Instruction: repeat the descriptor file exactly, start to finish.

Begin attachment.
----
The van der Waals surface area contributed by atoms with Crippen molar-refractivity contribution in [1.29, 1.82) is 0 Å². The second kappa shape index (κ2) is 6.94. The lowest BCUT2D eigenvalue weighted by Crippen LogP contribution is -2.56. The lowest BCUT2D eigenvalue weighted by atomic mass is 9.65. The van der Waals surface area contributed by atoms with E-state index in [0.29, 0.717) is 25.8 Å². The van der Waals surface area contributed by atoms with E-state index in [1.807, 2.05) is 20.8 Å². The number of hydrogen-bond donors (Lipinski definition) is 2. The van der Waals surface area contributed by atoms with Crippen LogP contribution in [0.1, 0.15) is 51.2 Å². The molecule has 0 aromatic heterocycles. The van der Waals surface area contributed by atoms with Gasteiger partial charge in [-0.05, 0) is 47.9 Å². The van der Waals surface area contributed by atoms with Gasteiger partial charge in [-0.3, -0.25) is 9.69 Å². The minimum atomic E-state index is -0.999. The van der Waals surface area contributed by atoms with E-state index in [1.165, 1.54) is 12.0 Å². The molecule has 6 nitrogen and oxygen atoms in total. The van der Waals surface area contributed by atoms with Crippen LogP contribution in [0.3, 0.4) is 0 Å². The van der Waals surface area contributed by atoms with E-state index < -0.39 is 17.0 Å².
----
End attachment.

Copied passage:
The van der Waals surface area contributed by atoms with Crippen molar-refractivity contribution in [1.29, 1.82) is 0 Å². The second kappa shape index (κ2) is 6.94. The lowest BCUT2D eigenvalue weighted by Crippen LogP contribution is -2.56. The lowest BCUT2D eigenvalue weighted by atomic mass is 9.65. The van der Waals surface area contributed by atoms with E-state index in [0.29, 0.717) is 25.8 Å². The van der Waals surface area contributed by atoms with E-state index in [1.807, 2.05) is 20.8 Å². The number of hydrogen-bond donors (Lipinski definition) is 2. The van der Waals surface area contributed by atoms with Crippen LogP contribution in [0.1, 0.15) is 51.2 Å². The molecule has 0 aromatic heterocycles. The van der Waals surface area contributed by atoms with Gasteiger partial charge in [-0.05, 0) is 47.9 Å². The van der Waals surface area contributed by atoms with Gasteiger partial charge in [-0.3, -0.25) is 9.69 Å². The minimum atomic E-state index is -0.999. The van der Waals surface area contributed by atoms with E-state index in [1.165, 1.54) is 12.0 Å². The molecule has 6 nitrogen and oxygen atoms in total. The van der Waals surface area contributed by atoms with Crippen LogP contribution in [0.3, 0.4) is 0 Å². The van der Waals surface area contributed by atoms with E-state index < -0.39 is 17.0 Å².